16 predictions for stem cells & regenerative medicine in 2022

The last few years in the stem cell and regenerative medicine arena have been complicated in many ways. Variables like surging stem cell clinics and COVID have made predictions harder.  Even so, trying to make predictions is useful and it’s fun to go over past year’s predictions.

You can see my scorecard on my 2021 stem cell predictions and here were my 2018 predictions.

As I do each year, I’m now making predictions in this field for the new year of 2022. This year I’ve divided the predictions into categories.

Let’s go!

regenerative medicine, stem cells 2021
The Niche stem cell and regenerative medicine predictions for 2022.

COVID-19 and cell therapies

1. Cell therapy for COVID yields at best a mixed bag of results. Given the mostly weak study designs testing various cells (including especially MSCs) for COVID-19, I  predict there will not be an FDA approval in this space in 2022. There may be some trial news that seems positive but on the whole there also won’t be a clear picture in this area.

In the meantime, the push to develop anti-viral drugs against COVID will continue, which may also generate a mixed bag of news but overall be more promising than cellular approaches.

stem-cell-crystal-ball-300x3001
Of course there’s no such thing as a stem cell crystal ball, but we can still make predictions.

Unproven cell “therapy” clinic predictions

2. FDA goes big(ger) on clinics. The FDA takes some kind of unprecedented action against unproven stem cells clinics this year. Such action could be 6 or more warning letters, or more than 2 new injunctions, or large-scale fines. The prediction is that something happens here where we go, “that’s new” or “that’s big!”

3. First recent criminal charges for some kind of cell clinic-related firm. Related to the above prediction but more specifically, I think 2022 could be the first year in a long time that we see some kind of federal or state level criminal charges related to stem cells or cell clinics or suppliers. There have been past cases with criminal charges, but not for a long time and they generally did not seem very high impact. Some non-FDA compliant clinic-related firms (most likely in the troubled perinatal stem cell space) have been so reckless in recent years that charges could be appropriate for the most extreme cases. A lot of people have gotten hurt or ripped off.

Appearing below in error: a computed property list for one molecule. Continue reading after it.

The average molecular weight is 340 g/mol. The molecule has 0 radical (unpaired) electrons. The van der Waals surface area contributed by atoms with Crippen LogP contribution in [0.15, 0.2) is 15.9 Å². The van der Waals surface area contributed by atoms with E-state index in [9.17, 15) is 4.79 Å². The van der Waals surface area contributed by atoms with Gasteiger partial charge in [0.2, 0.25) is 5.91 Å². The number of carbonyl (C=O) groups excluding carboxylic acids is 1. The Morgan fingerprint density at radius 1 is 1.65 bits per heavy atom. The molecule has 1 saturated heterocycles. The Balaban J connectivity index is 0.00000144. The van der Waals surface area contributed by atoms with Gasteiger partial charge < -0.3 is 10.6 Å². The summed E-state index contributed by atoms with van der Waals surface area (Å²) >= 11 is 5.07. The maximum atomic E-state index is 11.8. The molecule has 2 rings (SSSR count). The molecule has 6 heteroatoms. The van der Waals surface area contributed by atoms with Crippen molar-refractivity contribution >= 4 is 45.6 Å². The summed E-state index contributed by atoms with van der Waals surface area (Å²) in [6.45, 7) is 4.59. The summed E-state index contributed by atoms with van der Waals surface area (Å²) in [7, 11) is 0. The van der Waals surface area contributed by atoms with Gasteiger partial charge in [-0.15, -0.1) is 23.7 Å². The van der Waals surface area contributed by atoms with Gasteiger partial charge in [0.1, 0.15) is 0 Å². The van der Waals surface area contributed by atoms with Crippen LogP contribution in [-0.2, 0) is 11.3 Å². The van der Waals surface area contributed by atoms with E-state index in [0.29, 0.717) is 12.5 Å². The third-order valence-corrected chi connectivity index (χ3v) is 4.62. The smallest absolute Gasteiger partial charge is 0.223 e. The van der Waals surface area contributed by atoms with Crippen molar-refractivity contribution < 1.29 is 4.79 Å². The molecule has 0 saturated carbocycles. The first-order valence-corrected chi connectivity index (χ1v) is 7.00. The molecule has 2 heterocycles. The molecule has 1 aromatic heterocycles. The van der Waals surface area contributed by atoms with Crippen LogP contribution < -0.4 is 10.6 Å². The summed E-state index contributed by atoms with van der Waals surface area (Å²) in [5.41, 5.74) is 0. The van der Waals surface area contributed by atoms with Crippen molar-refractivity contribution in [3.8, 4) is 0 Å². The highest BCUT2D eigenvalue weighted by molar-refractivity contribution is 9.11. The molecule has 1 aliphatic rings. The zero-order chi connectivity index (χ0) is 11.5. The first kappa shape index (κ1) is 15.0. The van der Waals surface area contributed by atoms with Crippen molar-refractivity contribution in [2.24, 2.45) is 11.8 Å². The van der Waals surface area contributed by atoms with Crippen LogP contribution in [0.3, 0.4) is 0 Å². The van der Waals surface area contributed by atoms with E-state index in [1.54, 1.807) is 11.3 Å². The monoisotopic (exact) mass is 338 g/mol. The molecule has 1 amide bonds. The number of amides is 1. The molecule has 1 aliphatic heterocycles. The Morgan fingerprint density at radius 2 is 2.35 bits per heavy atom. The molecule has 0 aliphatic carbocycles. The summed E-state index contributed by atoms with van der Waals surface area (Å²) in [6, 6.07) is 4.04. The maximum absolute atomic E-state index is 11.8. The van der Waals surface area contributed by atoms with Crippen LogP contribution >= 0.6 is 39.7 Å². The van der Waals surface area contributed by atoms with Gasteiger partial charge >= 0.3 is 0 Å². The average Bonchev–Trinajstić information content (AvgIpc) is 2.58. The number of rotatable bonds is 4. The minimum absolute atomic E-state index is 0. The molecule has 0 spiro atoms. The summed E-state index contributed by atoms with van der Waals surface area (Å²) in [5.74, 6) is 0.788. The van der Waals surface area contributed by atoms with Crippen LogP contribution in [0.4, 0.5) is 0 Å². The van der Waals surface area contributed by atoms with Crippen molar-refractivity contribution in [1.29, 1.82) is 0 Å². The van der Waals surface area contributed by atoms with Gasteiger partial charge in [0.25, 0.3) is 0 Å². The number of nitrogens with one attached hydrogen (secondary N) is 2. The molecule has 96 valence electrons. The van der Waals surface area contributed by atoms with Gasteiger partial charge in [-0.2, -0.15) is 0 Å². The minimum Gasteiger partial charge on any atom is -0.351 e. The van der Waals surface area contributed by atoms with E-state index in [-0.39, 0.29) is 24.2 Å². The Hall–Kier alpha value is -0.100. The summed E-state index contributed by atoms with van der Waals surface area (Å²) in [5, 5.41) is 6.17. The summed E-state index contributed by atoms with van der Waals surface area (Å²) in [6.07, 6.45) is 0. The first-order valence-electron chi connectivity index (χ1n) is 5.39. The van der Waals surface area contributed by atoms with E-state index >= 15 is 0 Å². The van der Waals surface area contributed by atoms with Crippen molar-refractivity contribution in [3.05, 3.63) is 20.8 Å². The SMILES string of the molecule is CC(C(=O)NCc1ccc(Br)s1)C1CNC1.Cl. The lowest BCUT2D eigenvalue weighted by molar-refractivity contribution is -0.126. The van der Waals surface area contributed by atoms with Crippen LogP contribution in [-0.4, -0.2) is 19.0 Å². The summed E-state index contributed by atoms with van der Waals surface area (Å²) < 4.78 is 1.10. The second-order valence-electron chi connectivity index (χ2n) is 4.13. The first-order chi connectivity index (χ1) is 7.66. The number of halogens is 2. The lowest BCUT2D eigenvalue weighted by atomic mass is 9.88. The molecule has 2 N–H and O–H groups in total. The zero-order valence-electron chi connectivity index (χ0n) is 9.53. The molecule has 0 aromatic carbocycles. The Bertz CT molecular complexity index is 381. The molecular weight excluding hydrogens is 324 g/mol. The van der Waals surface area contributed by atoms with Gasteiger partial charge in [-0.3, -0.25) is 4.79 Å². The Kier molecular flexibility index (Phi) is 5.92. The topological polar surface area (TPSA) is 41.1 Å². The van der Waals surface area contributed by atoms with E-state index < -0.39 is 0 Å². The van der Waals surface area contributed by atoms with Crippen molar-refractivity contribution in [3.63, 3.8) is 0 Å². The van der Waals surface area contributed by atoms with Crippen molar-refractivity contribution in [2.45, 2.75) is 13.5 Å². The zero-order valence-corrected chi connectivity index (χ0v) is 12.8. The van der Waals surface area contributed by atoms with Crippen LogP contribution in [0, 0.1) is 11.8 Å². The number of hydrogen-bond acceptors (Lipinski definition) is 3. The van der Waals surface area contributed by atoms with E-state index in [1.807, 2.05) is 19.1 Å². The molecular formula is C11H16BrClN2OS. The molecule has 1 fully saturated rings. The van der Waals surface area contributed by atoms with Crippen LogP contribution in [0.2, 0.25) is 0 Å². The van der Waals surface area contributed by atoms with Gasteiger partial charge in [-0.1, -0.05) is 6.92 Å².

4. U.S. vs. Cell Surgical Network court case finally ends but leads to an appeal. In this case the FDA is seeking a permanent injunction against a group of adipose cell clinics. The judge may issue a mixed verdict here in California, giving the defendants and the FDA each something. If Judge Bernal gives the defendants at least a partial victory then that could severely muddle things given the very different verdict in the US Stem Cell case in Florida federal district court. Plus, US Stem Cell lost its appeal of the verdict with a federal appeals court, which mentioned the California case in its ruling. This all sets the stage for an appeal of the California case.

5. Cryo-Cell doesn’t have a great year. This publicly-traded cord cell banking firm (CCEL) is trying to also become a cell therapy firm. The problem in my view is that they are doing this on a foundation of an unproven cord product via a mega-deal with a Duke pediatric neurological cord cell therapy team. While the FDA may let them open their planned unproven cell clinic based on compassionate use, there’s a real chance that it may never come to fruition. I predict the stock will be down for 2022 vs. the close of 2021, and/or there are other negative developments for Cryo-Cell or their partners the Duke team.

Note that what they are doing already via compassionate use and the planned clinic looks inherently different at a regulatory level than what we typically think of for unproven clinics as Duke has FDA clearance for the compassionate use, but I believe at the other level of biomedical science this is still very much unproven.